We've all heard about how climate change will require us to develop new, more sustainable systems for growing and harvesting our food, including different approaches to eating meat (or eating less of it entirely), renewed fishing practices that better maintain crucial ecosystems, and better means of growing our crops, from corn to wine grapes.
But less often mentioned in the Big Sustainability Conversation is one of the biggest staples of the Western diet: bread. Good ol' bread—that which makes a breakfast sandwich, or toast, or weed bruschetta. While we all see the problems with eating almonds in California during its critical drought or chowing down on bluefin tuna when its radically overfished, but it's harder to see how baguettes fit into the whole climate change equation.
Are our brioches and Fluffernutters also at stake as we microwave the Earth with our cow farts and Nutella?
Scientists are on it. Apparently, they won't be extinct, but they may taste just a little bit different. At least that's what the Sydney Morning Herald hypothesizes as part of a series about global warming called Climate for Change.
Alongside a photo of a stiff, crumbly, misshapen loaf of bread next to a lovely, shiny, fluffy one with a brilliant egg wash, Nicky Phillips—the Herald's Science Editor—writes: "This is what global warming will do to your loaf of bread." The loaf grown with today's grain is juxtaposed with a loaf baked with wheat that was grown in conditions with high levels of carbon dioxide—specifically, the levels "expected by mid-century if greenhouse gas emissions aren't reduced significantly."
For a project in collaboration with the University of Melbourne and funded by the Grains Research and Development Corporation, the Australian Grains Free Air CO₂ Enrichment facility (AGFACE) baked the bread to demonstrate the potentially major detriments to the quality of our grain crops that climate change could lead to, impacting wheat, lentils, and other basics of food pyramids around the world.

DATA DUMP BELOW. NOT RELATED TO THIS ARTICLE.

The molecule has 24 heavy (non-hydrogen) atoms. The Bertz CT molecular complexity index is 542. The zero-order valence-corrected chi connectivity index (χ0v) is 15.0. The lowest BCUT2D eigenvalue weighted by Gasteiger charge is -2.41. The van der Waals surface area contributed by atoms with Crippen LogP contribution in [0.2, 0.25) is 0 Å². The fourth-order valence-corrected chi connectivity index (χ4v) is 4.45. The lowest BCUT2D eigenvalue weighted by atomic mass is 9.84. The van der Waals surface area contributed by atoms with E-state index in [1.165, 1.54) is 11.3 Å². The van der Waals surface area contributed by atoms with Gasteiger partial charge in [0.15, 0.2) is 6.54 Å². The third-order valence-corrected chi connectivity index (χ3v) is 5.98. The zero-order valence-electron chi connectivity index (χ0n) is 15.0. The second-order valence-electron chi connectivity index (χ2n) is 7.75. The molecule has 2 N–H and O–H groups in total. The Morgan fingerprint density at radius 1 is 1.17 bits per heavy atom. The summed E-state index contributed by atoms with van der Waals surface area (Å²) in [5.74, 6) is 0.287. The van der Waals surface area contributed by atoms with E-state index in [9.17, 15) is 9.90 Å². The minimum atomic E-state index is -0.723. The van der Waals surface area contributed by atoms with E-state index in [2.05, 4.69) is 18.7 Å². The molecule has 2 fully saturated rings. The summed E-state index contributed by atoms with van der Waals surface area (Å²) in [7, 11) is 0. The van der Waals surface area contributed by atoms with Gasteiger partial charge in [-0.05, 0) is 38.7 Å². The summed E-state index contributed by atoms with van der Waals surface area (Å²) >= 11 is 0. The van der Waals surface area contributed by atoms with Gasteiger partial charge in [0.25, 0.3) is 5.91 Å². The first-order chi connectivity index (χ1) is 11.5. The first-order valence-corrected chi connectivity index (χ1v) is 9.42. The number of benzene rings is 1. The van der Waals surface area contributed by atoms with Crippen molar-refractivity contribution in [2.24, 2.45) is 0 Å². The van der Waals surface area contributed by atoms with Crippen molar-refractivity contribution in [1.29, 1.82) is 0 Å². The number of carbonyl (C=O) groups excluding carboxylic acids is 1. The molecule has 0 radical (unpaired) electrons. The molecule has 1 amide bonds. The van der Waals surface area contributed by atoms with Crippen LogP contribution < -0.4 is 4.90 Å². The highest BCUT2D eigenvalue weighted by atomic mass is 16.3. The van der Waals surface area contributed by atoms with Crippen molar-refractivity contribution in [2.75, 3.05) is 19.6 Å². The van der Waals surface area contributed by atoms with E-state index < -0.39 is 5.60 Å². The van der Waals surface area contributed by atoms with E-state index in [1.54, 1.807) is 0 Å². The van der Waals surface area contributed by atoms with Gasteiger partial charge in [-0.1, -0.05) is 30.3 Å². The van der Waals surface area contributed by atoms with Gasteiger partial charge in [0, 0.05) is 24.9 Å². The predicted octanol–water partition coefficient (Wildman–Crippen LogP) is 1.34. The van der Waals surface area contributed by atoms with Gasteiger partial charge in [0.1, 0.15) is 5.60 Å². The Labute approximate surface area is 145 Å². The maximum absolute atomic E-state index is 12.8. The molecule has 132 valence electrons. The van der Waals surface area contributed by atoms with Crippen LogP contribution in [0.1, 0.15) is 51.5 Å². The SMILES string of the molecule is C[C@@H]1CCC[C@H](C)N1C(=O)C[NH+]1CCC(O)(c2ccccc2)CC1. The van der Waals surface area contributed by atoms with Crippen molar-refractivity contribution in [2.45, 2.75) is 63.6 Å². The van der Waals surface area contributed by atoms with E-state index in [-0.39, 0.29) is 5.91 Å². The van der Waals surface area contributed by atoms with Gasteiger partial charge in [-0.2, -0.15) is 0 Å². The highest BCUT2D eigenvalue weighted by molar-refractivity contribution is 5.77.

So … what's the difference? Why does this climate change bread look so crappy?
Glenn Fitzgerald of AGFACE says that the reason for the differences isn't quite as simple as "more carbon dioxide = bad." As it happens, many plants actually grow faster and yield more food in environments with higher CO₂ levels, but the grain that they produce contains less protein. These differing proteins can impact the elasticity of dough made with the grains, as well as the way that the bread rises.
Even more oddly, no one really knows why. But researchers are working on unlocking the science behind this discrepancy, and trying to engineer a means of reversing the loss of protein via selective breeding and genetics.
Although the team says that it could take more than a decade for a new trait to be worked into a grain variety, that time could be sufficient relative to the 35 years estimated until our poor loaves look like they've been scrimmaged with by Manchester United.
Even better, the increased yields postulated by high-carbon dioxide conditions could prove to be a benefit. But all of that would be contingent on the developments made between now and the projected era of sad toast.
Is any food worry-free when it comes to our environmental troubles? Maybe not. But when the going gets really tough, the tough will likely not be gluten-free for the sake of fashion.